The Advantages and Disadvantages of Production at Scale
As you increase production, your per-unit variable cost may stay the same, but your per-unit fixed cost reduces. So as you increase production, your per-unit total cost may reduce. If most of your costs are fixed costs, then as you increase production, your per-unit total cost can drastically reduce. Manufacturing companies with relatively high fixed costs produce items in large quantities in order to take advantage of the nature of fixed costs to increase profits.
These cost advantages over larger production quantities are known as economies of scale. They're the reason airplane tickets can be relatively cheap, considering passenger airplanes cost hundreds of millions of dollars and a single flight uses tens of thousands of dollars of gasoline. Due to their impact on per-unit total cost as well as being a barrier to entry, fixed costs are wonderful when more and more people are buying your products.
However fixed costs make up total costs and in order to cover total costs you need to produce at least the quantity known as the minimum efficient scale of operation. Only use the plane once and fly just a single passenger, and the plane ticket will have to be over $100,000,000 just to cover costs. Fly multiple times per day with a full plane and a single plane ticket can be just a couple hundred dollars to cover costs. So fixed costs are a burden when less and less people are buying your products. They're also a burden when new technology makes the fixed costs unnecessary for new competitors to compete.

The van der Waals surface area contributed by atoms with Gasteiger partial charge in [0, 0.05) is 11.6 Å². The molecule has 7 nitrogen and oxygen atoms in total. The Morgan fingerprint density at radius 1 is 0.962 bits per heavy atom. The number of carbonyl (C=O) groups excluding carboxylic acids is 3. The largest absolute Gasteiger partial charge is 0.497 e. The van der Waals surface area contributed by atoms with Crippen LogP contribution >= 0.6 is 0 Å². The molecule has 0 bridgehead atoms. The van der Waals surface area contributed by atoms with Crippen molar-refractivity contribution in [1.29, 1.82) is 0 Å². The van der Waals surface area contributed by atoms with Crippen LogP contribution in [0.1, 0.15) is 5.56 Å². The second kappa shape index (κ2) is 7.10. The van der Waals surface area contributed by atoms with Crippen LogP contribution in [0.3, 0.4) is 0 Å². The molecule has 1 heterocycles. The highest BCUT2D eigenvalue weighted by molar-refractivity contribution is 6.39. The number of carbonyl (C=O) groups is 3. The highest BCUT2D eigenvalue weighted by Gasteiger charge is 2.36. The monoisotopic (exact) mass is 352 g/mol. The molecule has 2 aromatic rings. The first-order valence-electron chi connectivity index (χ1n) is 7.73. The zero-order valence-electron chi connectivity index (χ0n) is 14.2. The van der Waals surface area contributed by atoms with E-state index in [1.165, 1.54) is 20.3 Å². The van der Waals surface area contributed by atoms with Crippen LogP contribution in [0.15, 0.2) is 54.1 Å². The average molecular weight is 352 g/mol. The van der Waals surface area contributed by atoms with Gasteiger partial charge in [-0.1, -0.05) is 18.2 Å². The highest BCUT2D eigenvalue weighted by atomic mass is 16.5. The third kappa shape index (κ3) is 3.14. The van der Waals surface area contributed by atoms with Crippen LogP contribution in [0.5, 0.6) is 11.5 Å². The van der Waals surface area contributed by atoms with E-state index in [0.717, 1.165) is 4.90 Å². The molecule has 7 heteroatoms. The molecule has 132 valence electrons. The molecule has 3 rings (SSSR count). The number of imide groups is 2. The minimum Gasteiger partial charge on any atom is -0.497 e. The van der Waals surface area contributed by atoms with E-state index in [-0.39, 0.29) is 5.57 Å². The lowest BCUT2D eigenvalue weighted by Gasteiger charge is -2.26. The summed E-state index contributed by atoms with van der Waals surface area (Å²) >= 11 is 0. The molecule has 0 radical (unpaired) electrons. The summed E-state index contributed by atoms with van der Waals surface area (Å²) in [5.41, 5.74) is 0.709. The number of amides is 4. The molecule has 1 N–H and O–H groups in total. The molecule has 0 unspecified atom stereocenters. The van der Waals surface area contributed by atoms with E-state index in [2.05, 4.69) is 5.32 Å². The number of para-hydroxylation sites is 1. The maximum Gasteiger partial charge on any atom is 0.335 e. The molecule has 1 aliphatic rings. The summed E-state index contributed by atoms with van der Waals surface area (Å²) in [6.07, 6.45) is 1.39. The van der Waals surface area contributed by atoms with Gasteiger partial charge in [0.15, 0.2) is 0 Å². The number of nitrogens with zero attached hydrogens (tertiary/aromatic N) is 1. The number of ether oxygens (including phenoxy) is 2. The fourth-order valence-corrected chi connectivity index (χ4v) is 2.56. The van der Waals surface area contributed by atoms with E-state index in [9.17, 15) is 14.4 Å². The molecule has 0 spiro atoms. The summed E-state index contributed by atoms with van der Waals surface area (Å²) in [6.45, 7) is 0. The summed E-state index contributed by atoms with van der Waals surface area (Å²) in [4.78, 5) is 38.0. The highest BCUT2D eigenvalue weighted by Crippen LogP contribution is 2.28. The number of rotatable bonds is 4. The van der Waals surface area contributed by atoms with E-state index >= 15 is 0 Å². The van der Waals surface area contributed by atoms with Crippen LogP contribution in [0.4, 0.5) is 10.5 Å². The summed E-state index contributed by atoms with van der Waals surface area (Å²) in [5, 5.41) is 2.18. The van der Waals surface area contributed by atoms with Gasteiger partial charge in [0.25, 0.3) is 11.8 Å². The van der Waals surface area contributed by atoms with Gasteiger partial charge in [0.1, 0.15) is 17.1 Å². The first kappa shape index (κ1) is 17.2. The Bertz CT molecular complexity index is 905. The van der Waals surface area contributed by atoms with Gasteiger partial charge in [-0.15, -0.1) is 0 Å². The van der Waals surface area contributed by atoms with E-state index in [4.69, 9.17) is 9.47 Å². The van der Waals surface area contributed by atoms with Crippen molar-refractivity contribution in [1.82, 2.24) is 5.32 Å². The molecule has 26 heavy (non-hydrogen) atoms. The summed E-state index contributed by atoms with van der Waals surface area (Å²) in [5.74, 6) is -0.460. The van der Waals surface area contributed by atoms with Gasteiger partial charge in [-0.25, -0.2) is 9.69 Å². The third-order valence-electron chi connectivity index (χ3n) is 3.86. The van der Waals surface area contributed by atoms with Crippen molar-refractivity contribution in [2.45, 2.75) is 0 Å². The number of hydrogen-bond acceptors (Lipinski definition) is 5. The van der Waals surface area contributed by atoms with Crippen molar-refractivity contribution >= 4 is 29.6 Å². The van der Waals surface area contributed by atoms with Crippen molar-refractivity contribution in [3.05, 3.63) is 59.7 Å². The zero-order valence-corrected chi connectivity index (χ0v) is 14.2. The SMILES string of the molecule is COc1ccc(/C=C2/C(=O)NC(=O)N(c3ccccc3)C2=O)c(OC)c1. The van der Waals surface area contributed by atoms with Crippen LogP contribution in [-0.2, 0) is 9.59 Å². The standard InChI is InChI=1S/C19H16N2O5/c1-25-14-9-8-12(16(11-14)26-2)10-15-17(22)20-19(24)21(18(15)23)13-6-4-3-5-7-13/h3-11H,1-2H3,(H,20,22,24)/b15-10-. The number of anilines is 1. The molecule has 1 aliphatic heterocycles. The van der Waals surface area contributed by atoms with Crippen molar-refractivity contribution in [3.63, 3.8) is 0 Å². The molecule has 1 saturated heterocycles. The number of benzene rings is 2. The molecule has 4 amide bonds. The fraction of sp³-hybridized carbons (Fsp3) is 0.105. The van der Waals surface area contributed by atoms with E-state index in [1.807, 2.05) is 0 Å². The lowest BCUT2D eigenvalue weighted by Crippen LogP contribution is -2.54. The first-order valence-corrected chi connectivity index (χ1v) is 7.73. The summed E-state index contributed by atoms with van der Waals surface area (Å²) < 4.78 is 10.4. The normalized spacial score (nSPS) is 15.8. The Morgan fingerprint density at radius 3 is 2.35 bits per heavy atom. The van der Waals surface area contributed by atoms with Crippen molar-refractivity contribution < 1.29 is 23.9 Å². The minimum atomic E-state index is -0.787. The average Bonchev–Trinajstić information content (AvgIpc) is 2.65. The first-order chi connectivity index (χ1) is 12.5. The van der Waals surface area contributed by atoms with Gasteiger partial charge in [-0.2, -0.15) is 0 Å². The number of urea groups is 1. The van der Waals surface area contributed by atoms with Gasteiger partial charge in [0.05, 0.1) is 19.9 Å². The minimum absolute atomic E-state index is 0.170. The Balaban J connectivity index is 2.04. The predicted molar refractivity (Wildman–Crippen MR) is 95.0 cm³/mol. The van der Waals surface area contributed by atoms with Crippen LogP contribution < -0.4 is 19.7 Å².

When do you decide to halt production?
One must know when to stop. Knowing when to stop averts trouble.
― Lao Tsu
Earlier I wrote "if a business is able to sell a product for a higher price than it costs to produce it, then it can choose to produce the product and make a profit." Now that we know how economists and managers like to look at costs, which costs matter when deciding when to produce? How does all of this play into Colt deciding not to produce civilian rifles anymore?
When the fixed costs are already paid for, they should not matter in future decision making. These are known as sunk costs, and you should let bygones be bygones.
In practice, fixed costs are already committed in the short-run. This means that in the short-run, when considering whether to produce, variable costs are all that matter. In the short-run, you should continue to produce when you can cover variable costs, or when:
per-unit Price > per-unit Variable Cost
In the long-run, when considering whether to produce, fixed costs matter as well. They haven't been committed yet in the long-run, so you should continue to produce when you can cover both the fixed and the variable costs, or when:
per-unit Price > per-unit Total Cost
So why is Colt shutting down production?
Let's assume that Colt is a well-managed profit-maximizing firm.
- A manufacturing plant is capable of producing more than one product. We can assume that Colt manufactures multiple rifles for different markets in some of the same manufacturing plants, not just civilian rifles like the AR-15.
- Colt's military and law enforcement weapons are paid for by steady government contracts, but their civilian rifle sales are subject to the consumer market.
Knowing this, and the microeconomic principles covered in this article, what can we infer about Colt's decision to stop production of all rifles for the civilian market?